In understanding crowd psychology and its explanation of conflict and violence, there are different theoretical approaches that turn on different understandings of communication processes. There are three models of communication in the crowd worth reviewing: classic, normative, and dynamic. Classic models suggest that crowd members are influenced by an idea of emotion presented to them. Normative models suggest that influence is constrained by what is seen as consonant with group norms. And, finally, dynamic models examine how that which becomes normative in the group depends upon intergroup relations. The last of these approaches can explain the patterned, socially meaningful and yet changing nature of crowd action. Crowd action, itself, is a form of communication because it serves to shape the social understandings of participants as well as the social understandings of those beyond the crowd. It is argued that the nature and centrality of crowds contribute to the understanding and creating of social relations in society.
Mikaela L. Marlow
Discourse analysis is focused on the implicit meanings found in public discourse, text, and media. In the modern era, public discourse can be assessed in political or social debates, newspapers, magazines, television, film, radio, music, and web-mediated forums (Facebook, Twitter, and other public discussion). Research across a variety of disciplines has documented that dominant social groups tend to employ certain discursive strategies when discussing minority groups. Public discourse is often structured in ways that marginalize minority groups and legitimize beliefs, values, and ideologies of more dominant groups. These discursive strategies include appealing to authority, categorization, comparison, consensus, counterfactual, disclaimers, euphemism, evidence, examples, generalizations, rhetorical questions, metaphors, national glorification, and directive speech acts. Evoking such discourse often enables prevailing dominant groups to reify majority social status, reinforce negative assumptions about minorities, and maintain a positive public social image, despite deprecating and, sometimes, dehumanizing references.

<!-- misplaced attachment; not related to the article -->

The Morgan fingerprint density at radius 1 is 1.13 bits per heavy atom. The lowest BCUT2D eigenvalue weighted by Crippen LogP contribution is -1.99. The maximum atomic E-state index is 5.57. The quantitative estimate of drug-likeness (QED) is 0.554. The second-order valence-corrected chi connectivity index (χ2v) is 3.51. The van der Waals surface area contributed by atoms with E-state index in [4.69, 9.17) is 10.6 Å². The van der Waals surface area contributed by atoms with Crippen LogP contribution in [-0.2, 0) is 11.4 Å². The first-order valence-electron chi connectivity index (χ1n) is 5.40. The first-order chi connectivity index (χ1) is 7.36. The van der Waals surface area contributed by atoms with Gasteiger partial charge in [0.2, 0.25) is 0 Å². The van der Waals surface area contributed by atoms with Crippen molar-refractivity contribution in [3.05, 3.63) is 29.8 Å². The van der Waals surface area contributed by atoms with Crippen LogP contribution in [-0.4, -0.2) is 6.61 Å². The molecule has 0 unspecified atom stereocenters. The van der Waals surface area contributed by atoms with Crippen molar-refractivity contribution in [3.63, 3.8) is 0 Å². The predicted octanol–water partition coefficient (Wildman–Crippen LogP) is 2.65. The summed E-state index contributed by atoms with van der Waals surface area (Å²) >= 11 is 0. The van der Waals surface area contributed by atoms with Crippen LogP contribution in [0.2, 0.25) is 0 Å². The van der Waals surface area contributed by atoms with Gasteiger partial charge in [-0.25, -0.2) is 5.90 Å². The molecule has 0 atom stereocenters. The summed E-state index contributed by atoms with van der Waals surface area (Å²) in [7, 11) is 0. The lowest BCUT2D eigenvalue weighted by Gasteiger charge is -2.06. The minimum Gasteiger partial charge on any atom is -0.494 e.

Silvia Moscatelli and Monica Rubini
In everyday life, we are faced with disparate examples of intergroup bias, ranging from a mild tendency to ingroup favoritism to harsh episodes of discrimination, aggression, and even conflicts between groups. Where do they stem from? The origins of intergroup bias can be traced back to two main motivations, that is, attachment to one’s own group (“ingroup love”) and negative feelings toward outgroups (“outgroup hate”). Although lay people, but also some researchers, see the two motivations as intertwined, growing evidence from different fields (e.g., social psychology, evolutionary psychology, and neuroscience) has indicated that intergroup bias is more often driven by needs of ingroup protection and affiliation, which do not imply outgroup hostility or competitive attitudes. Outgroup hate is instead likely to arise in intergroup contexts characterized by a high degree of enmity. It is important that members of the groups involved, but also external observers, recognize ingroup love as the primary motor of intergroup conflict: the attribution of hate to the outgroup’s behavior renders negotiation and conflict resolution harder while at the same time justifying severe aggression or even annihilation of the opposing outgroup.
In the domain of intergroup communication, an intriguing way through which group members express their ingroup love and outgroup hate is represented by variations of linguistic abstraction and valence in depicting behaviors performed by ingroup or outgroup members. This unintended use of language reveals that group members are more prone to express ingroup love also at a linguistic level. However, specific changes in intergroup relations along variables such as group size, group status, or relative deprivation can give rise to linguistic patterns of outgroup hate.
Michael Mackert, Sara Champlin, and Jisoo Ahn